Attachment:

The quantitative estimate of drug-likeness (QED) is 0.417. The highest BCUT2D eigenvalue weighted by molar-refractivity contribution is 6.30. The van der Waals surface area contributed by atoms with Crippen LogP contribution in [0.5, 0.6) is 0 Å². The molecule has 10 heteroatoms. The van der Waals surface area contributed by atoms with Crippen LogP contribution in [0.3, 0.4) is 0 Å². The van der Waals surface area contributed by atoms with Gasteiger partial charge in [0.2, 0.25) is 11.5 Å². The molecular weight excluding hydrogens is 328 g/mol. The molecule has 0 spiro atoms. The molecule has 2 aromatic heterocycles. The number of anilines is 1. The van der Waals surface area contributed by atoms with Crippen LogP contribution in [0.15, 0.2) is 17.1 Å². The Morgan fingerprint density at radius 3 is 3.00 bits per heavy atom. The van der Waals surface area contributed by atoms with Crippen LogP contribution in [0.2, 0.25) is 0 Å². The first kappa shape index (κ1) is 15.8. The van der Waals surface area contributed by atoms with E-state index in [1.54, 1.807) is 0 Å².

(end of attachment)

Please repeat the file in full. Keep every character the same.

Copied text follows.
The quantitative estimate of drug-likeness (QED) is 0.417. The highest BCUT2D eigenvalue weighted by molar-refractivity contribution is 6.30. The van der Waals surface area contributed by atoms with Crippen LogP contribution in [0.5, 0.6) is 0 Å². The molecule has 10 heteroatoms. The van der Waals surface area contributed by atoms with Crippen LogP contribution in [0.3, 0.4) is 0 Å². The van der Waals surface area contributed by atoms with Gasteiger partial charge in [0.2, 0.25) is 11.5 Å². The molecular weight excluding hydrogens is 328 g/mol. The molecule has 0 spiro atoms. The molecule has 2 aromatic heterocycles. The number of anilines is 1. The van der Waals surface area contributed by atoms with Crippen LogP contribution in [0.15, 0.2) is 17.1 Å². The Morgan fingerprint density at radius 3 is 3.00 bits per heavy atom. The van der Waals surface area contributed by atoms with Crippen LogP contribution in [0.2, 0.25) is 0 Å². The first kappa shape index (κ1) is 15.8. The van der Waals surface area contributed by atoms with E-state index in [1.54, 1.807) is 0 Å².